A series of studies, most notably the work by the Gates Commission, provided the scientific evidence to support a move away from conscription. It was perhaps not surprising that the evidence pointed to this conclusion; a large proportion of military accessions were already voluntary, in keeping with the American tradition of avoiding conscription. The shift was therefore not as dramatic as it might seem, and it was supported by analysis conducted over a period of years, ultimately spurring the momentum for the services, Congress, and the White House to support the birth of the AVF in 1973. Although critics argued that such a force might not be willing to fight, the subsequent success of the 1984 Panama invasion and the outcome of Operation Desert Storm demonstrated that the AVF was a highly effective fighting force.
Table 1, which summarizes and compares incremental and comprehensive change, shows the advantages of incrementalism. Incremental change focuses policymakers on a particular part of a problem for which the information is knowable (or mostly knowable) and for which some standard of effectiveness (the status quo) already exists. In the best case, when a new strategic goal becomes clear, that incremental change can lead to a paradigm shift, such as the one the U.S. military experienced with the advent of the AVF.
Given the pragmatic advantages of incrementalism, it is unsurprising that the FY 2019 NDAA reforms enjoyed a favorable response, while FOTF did not. None of the proposed FY 2019 NDAA reforms—ranging from merit-based promotion sequencing to a new alternative promotion authority—reflect a philosophical shift in thinking. Rather, they suggest a willingness to build on the incremental insights of the past. The small changes spurred by these insights could eventually lead to a paradigm shift in thinking about officer management.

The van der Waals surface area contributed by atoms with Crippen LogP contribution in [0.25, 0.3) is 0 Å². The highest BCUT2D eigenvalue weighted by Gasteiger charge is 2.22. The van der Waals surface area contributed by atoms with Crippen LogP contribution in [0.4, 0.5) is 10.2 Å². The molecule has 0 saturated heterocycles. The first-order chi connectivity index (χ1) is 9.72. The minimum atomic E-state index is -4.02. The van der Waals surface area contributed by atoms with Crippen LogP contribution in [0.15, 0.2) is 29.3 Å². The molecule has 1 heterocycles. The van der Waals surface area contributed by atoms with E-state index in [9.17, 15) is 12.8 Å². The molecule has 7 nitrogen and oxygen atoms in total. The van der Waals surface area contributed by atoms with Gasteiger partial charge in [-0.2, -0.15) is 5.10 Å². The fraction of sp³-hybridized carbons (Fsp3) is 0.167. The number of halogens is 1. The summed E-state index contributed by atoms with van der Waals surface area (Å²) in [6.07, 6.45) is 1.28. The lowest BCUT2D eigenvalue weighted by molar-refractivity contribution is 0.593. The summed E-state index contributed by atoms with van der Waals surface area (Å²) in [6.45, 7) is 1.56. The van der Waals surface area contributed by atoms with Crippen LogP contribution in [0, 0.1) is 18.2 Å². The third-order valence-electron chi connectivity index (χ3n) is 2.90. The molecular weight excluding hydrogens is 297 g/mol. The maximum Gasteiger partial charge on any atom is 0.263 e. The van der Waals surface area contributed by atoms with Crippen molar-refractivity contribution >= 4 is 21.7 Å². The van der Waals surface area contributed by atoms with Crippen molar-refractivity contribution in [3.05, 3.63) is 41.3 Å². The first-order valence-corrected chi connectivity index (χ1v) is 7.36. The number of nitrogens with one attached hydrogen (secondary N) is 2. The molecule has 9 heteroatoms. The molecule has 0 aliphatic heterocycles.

|Level of Uncertainty||Low to medium
|Measures of Effectiveness||Measured in terms of improvement over the status quo||No clear measures of effectiveness for individual elements of change|
|Innovation Potential||Can lead to innovation, but builds on effective changes and insights over time||May create momentum for innovation, but may lack evidence of effectiveness and the insights necessary to support change|
|Personnel Reform Example||Shift to the AVF||Original FOTF proposal|
An approach that (at least initially) scales officer management reforms to small populations and avoids implementation of more than one reform at a time could eventually add considerable flexibility to the officer management system. Such an approach, which largely preserves the status quo but allows for the accumulation of smaller changes and insights over time, appears to be the most realistic way to eventually establish a system that breaks with many of the current principles of officer management. Military departments should therefore continue to explore opportunities to embrace the FY 2019 NDAA reforms—with the principles of incrementalism in mind.